The fight over rules for 2014′s 600 MHz auction by the FCC is pitting big carriers (AT&T and Verizon Wireless) against smaller carriers (T-Mobile, Sprint and regional carriers), explains Fierce Wireless.
Smaller carriers say the duopoly already “owns” the 700 MHz band, and could block them out of the 600 MHz band. They want to restrict the two larger carriers in the 600 MHz auction. The larger carriers say it will deprive the auction of needed revenue.
Both sides want to restrict the use of “free” White spaces in the 600 MHz band.
AT&T filed a document with the FCC this week(PDF) by two economic professors that argue any “restricting” of the duopoly could “almost certainly doom the auction.”
In an accompanying blog post by Joan Marsh, AT&T’s vice president of federal regulatory, the carrier said that T-Mobile’s proposal is unnecessary and will also reduce auction revenues by putting limits on how much spectrum carriers could acquire.
Kathleen Ham, a T-Mobile vice president, argued that without “competitive safeguards” there won’t be anything to prevent AT&T and Verizon from winning all of the low-band spectrum at auction.
In its FCC presentation, T-Mobile displayed a graph showing that AT&T and Verizon Wireless together currently hold in excess of 100 MHz of lower-band spectrum averaged across the top 100 markets, while all other carriers combined hold barely over 20 MHz.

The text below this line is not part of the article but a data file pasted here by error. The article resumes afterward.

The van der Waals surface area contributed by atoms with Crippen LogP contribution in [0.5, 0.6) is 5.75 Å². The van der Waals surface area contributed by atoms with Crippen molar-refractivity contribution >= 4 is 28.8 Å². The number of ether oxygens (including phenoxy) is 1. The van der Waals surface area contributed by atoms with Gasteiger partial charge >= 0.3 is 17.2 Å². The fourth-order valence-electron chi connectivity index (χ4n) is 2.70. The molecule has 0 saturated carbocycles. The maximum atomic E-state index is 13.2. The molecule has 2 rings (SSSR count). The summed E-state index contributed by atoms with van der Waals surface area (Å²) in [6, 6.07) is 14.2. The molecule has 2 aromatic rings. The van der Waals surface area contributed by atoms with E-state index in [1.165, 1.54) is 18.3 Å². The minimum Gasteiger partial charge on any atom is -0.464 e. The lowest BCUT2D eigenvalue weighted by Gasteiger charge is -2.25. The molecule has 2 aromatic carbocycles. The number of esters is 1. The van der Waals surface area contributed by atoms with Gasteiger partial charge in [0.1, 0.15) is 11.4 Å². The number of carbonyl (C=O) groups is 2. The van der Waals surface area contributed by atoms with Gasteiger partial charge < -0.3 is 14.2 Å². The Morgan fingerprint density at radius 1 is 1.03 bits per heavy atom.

In late June, T-Mobile proposed a rule, which it calls a “Dynamic Market Rule,” that combines market forces with limits on spectrum aggregation. Carriers will bid to acquire spectrum that broadcast TV stations have relinquished, starting with a spectrum-aggregation limit. The limit would be one-third of the low-band spectrum in a given market.
However, there would be a carve-out for AT&T and Verizon, which would be able to obtain a 5×5 MHz block of spectrum in any market where they exceed the limit.
If (when) Tom Wheeler becomes head of the FCC, AT&T and Verizon may get their wish — and keep prices high. White space? Forget it. Any alternative to carrier-controlled pricing could be unlikely in the Wheeler administration.
Maybe the big White Space Conference this month will help clarify some of the issues surrounding “free” spectrum in the 600 MHz band (and lower). With a power restriction of 100 mW for mobile devices, however, white space devices are unlikely to be much of a threat to commercial operators in speed or capacity.
But you never know.
Google, Apple, Amazon, Microsoft and others just might turn the world upside down — if the FCC is willing to look at a competitive ad revenue model for broadband wireless in the United States. What worked for WiFi in the (free) 2.4 GHz band might work ten times better in the unlicensed 600 MHz band. And it might save $5 Billion in Universal Service Funds.
Wheeler is not going to let that happen. It does him no good.
Related Dailywireless articles include; FCC Supports National White Space Networking , War 2.0 for Unlicensed Spectrum, Congressional Battle over Unlicensed Spectrum, FCC: TV Auction in 2014, Spectrum War: Unlicensed, Shared and Auctioned, White Space Radio using 802.11af Demoed, FCC: TV Auction in 2014 , FCC Dishes Dirt, Talks Up 3.5 GHz